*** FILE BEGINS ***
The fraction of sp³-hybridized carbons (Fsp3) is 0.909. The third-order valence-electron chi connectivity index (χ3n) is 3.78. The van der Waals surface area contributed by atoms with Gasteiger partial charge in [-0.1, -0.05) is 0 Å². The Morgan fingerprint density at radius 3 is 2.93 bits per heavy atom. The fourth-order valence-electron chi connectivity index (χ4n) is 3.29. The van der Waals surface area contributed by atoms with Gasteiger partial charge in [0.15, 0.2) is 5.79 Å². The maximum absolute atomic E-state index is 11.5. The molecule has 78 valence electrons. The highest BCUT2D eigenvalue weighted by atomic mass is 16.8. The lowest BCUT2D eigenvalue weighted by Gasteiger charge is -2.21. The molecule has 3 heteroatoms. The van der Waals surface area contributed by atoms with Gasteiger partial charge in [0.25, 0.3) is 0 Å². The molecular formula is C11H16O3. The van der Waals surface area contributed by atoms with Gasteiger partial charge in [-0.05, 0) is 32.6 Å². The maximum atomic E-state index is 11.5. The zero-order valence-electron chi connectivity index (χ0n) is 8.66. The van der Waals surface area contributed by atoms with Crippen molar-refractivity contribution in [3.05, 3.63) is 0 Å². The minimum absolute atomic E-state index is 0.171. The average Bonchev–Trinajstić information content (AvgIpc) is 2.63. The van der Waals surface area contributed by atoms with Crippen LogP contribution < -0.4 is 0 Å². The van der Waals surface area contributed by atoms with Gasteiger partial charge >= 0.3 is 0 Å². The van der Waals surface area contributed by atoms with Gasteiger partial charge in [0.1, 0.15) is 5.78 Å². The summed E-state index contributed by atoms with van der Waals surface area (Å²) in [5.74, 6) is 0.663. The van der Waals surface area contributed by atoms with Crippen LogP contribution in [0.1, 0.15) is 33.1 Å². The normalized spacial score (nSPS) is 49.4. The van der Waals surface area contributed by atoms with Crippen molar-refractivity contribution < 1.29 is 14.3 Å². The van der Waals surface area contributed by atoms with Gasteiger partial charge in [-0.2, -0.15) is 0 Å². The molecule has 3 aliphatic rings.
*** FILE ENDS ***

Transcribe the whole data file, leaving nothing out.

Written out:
The fraction of sp³-hybridized carbons (Fsp3) is 0.909. The third-order valence-electron chi connectivity index (χ3n) is 3.78. The van der Waals surface area contributed by atoms with Gasteiger partial charge in [-0.1, -0.05) is 0 Å². The Morgan fingerprint density at radius 3 is 2.93 bits per heavy atom. The fourth-order valence-electron chi connectivity index (χ4n) is 3.29. The van der Waals surface area contributed by atoms with Gasteiger partial charge in [0.15, 0.2) is 5.79 Å². The maximum absolute atomic E-state index is 11.5. The molecule has 78 valence electrons. The highest BCUT2D eigenvalue weighted by atomic mass is 16.8. The lowest BCUT2D eigenvalue weighted by Gasteiger charge is -2.21. The molecule has 3 heteroatoms. The van der Waals surface area contributed by atoms with Gasteiger partial charge in [0.25, 0.3) is 0 Å². The molecular formula is C11H16O3. The van der Waals surface area contributed by atoms with Gasteiger partial charge in [-0.05, 0) is 32.6 Å². The maximum atomic E-state index is 11.5. The zero-order valence-electron chi connectivity index (χ0n) is 8.66. The van der Waals surface area contributed by atoms with Crippen molar-refractivity contribution in [3.05, 3.63) is 0 Å². The minimum absolute atomic E-state index is 0.171. The average Bonchev–Trinajstić information content (AvgIpc) is 2.63. The van der Waals surface area contributed by atoms with Crippen LogP contribution < -0.4 is 0 Å². The van der Waals surface area contributed by atoms with Gasteiger partial charge >= 0.3 is 0 Å². The van der Waals surface area contributed by atoms with Gasteiger partial charge in [0.1, 0.15) is 5.78 Å². The summed E-state index contributed by atoms with van der Waals surface area (Å²) in [5.74, 6) is 0.663. The van der Waals surface area contributed by atoms with Crippen LogP contribution in [0.1, 0.15) is 33.1 Å². The normalized spacial score (nSPS) is 49.4. The van der Waals surface area contributed by atoms with Crippen molar-refractivity contribution < 1.29 is 14.3 Å². The van der Waals surface area contributed by atoms with Gasteiger partial charge in [-0.2, -0.15) is 0 Å². The molecule has 3 aliphatic rings.